Watch: The Majestic White Moose, Interview with the Nature Photographer — At times, it seems there are an endless number of breathtaking and strange animals on this planet. The job of the nature photographer is to capture them in a beautiful still or video, showing the rest of the world the majesty of such creatures. One such animal is the white moose.

There are plenty of articles about white moose and “albino moose,” but their origins are hard to pinpoint and track. The white moose pictured below is a normal moose with a white coat (according to the filmmaker), similar to the Spirit Bear found in British Columbia.

White moose have been spotted all over the world, but one nature photographer, Lasse Dybdahl, has made a habit of sighting them in the forests of Norway and Sweden. In fact, he knows where a specifc group tend to hang out, and camps there in order to take stunning photos and videos. See his video of a single white moose below, set to appropriately epic music. It follows the same white moose over a year, and includes still images and live footage.

We got in touch with Lasse to get the full story behind this majestic video and animal, to learn more about his process as a nature photographer, and to spread the nature-inspiring love. See our interview below.

White Moose Interview with Lasse Dybdahl

Backpackers: How long have you been a nature photographer?

Lasse Dybdahl: I have been a nature photographer since I was 14-15 years old and got my first camera (Minolta). When I started to work as a fireman in 1978 I got a lot of spare time. I was working shifts and had the ability to go out in morning to take pictures. Since then I have been out in nature almost every day.

lasse dybdahl nature photographer white moose

Backpackers: Have you been to other parts of the world for photography and film, or is your career centered in Sweden?

Lasse: Most of the pictures and films are taken in Norway. I spend a lot of time in Østmarka (forest East from Oslo) and Dovrefjell-Sunndalsfjella National Park (here I take pictures of Musk Ox and Arctic Fox). I have also been in Lofoten (North in Norway) and Svalbard (here I take pictures of reindeer and landscape). You can find the pictures at my website.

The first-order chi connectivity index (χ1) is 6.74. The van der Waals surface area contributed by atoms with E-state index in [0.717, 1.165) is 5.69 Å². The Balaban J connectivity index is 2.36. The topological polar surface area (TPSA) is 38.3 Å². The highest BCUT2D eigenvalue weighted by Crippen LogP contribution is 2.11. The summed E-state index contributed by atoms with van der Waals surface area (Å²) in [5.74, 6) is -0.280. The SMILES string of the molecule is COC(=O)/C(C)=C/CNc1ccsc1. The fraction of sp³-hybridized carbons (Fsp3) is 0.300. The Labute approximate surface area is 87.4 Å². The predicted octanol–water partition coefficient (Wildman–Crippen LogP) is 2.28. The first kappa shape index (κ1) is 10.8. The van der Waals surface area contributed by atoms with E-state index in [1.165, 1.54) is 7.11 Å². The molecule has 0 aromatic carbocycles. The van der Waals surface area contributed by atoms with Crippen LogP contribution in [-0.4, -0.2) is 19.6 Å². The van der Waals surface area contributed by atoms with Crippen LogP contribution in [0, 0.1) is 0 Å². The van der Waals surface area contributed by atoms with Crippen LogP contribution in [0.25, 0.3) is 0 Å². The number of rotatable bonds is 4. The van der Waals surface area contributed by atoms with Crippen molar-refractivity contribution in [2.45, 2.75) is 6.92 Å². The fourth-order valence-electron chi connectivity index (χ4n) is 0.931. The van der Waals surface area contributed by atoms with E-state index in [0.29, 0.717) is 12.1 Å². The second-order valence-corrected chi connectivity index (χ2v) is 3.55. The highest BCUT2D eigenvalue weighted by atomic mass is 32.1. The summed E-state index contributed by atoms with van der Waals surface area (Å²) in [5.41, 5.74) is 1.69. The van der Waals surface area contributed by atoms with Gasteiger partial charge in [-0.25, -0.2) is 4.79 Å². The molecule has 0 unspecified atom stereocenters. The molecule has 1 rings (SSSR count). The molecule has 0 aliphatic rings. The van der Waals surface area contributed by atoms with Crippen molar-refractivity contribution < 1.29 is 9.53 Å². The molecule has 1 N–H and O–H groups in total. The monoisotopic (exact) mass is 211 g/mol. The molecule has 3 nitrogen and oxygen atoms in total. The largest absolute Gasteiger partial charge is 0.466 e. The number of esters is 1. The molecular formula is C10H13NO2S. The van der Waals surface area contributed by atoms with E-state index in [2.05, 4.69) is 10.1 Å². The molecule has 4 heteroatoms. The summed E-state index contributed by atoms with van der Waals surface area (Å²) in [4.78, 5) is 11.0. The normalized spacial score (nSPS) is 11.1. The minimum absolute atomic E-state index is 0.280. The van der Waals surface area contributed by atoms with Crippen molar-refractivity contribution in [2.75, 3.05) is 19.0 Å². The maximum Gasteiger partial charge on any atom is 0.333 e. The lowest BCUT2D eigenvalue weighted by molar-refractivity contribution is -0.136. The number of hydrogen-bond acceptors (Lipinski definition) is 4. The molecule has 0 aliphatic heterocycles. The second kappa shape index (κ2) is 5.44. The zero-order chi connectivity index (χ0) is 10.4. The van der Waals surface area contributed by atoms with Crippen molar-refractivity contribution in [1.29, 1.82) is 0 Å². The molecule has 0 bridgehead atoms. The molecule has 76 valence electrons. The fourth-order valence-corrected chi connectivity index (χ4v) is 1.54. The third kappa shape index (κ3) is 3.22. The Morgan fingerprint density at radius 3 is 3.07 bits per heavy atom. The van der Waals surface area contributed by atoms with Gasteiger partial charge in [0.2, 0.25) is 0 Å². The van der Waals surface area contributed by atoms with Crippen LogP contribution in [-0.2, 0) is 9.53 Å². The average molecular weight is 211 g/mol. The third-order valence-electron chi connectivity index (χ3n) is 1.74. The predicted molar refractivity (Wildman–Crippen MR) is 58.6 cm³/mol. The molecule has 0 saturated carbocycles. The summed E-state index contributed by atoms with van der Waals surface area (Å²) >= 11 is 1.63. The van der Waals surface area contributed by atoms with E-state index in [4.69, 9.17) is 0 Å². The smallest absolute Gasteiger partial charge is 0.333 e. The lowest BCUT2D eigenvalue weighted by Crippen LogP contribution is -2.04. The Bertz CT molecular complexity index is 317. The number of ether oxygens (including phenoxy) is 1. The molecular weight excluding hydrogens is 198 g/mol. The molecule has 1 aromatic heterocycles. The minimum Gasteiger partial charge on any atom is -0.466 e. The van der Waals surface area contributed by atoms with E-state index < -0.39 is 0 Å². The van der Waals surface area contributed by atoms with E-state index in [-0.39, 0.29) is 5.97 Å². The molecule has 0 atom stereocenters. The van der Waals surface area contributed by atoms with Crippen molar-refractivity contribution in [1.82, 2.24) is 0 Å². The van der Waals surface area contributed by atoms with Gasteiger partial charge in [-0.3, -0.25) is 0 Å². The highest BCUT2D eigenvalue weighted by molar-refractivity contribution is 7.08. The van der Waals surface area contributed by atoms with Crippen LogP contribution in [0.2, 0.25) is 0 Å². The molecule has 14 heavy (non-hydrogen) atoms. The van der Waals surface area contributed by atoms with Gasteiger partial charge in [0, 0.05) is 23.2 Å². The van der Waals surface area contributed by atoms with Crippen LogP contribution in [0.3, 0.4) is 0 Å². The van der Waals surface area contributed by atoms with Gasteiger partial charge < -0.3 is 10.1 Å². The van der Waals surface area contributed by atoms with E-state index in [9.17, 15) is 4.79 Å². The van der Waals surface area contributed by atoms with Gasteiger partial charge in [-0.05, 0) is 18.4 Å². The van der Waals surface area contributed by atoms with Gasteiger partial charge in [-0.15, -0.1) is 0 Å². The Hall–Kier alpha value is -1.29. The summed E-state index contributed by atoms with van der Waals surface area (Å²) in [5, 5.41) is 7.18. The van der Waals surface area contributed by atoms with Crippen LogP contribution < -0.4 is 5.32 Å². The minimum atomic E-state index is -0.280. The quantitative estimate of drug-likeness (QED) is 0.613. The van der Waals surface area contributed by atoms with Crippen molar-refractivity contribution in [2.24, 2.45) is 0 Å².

Backpackers: What gear do you use for photos and video?

Lasse: I use Canon cameras and Canon lenses. I have a Canon 1D Mark III and a Canon 7D Mark II. When it comes to lenses I have from wide angel to 500mm. I always use a tripod (Gitzo and Wimberley tripod head).

Backpackers: What part of Sweden (forest or elsewhere) did you find the white moose in the video? Did you go out with the intention of finding and filming the moose, or were you surprised to find it?

Lasse: I find the white moose at the border between Norway and Sweden. I don’t want to reveal the exact location. I want the moose to live in peace. I have received a lot of requests from photographers around the world about this. I had heard some rumors about white moose here, so I spent several days trying to locate [them]. I spent many hours in my tent trying to find it. Most of the time I went home empty-handed.

white moose close up lasse dybdahl

Backpackers: You have a number of other white moose pictures on your website. How often do you see them?

Lasse: All the pictures I have on my website of the white moose is the same moose. I [have] followed this moose from 2014 to now. I don’t see the moose too often, but now I know where to look. I have [also] seen two white moose at the same time.

Backpackers: Do you know why they are white, or anything about them that is different from other moose?

Lasse: The moose are not albino. They don’t have red eyes. I’ve been told that they are white because [of] something genetic.

Backpackers: Can you talk some about your experience filming them? What techniques or methods do you use to get close enough to film them without disturbing or alerting?

Lasse: It has been very difficult taking pictures and filming them. There have been several times when they have been frightened and run away. I will guess I have been out there 30 times. It takes about three hours to drive each way from Oslo. So I have spent a lot of time trying to capture this on film. I always use [a] tripod when I’m filming and taking pictures. I go out before sunrise and sit still (hidden) for several hours waiting for the moose to come by. I have an Ameristep tent I use to hide in.

blue tit lasse dybdahl white moose

Backpackers: Halfway through the film you say “one year later” — how do you know this is the same moose? Do you know why they change the color of the coat?

Lasse: I know it is the same moose because I’ve been tracking it for 2 years and I recognize it from time to time. This year his antlers were much bigger and more majestic than the year before. Last year he had 17 tags, this year he had 19 tags. The change in the coat is due to dirt and a winter coat.

Backpackers: What are some of your favorite animals to photograph and film, other than the white moose?

Lasse: Musk ox and arctic fox are some of my favorite animals to photograph. I also take a lot of pictures of birds. Im going to Dovrefjell National Park in March to try to capture Musk Ox in a winter landscape.

fox lasse dybdahl white moose

Backpackers: Any other words on the experience, or reception you’ve received from the video?

Lasse: I have got a lot of positive comments on my video and been contacted by several media [organizations] in Europe. The reception has been fantastic. I have got a lot of friend requests on Facebook and visitors at my website, too.

It’s easy to see why. The white moose film is beautiful, as is the rest of Lasse Dybdahl’s work. You can find many of his photographs on his website, and follow him on Facebook. It’s not every day you see a white moose — thankfully, Lasse captured it for the world.

All images courtesy Lasse Dybdahl, All Rights Reserved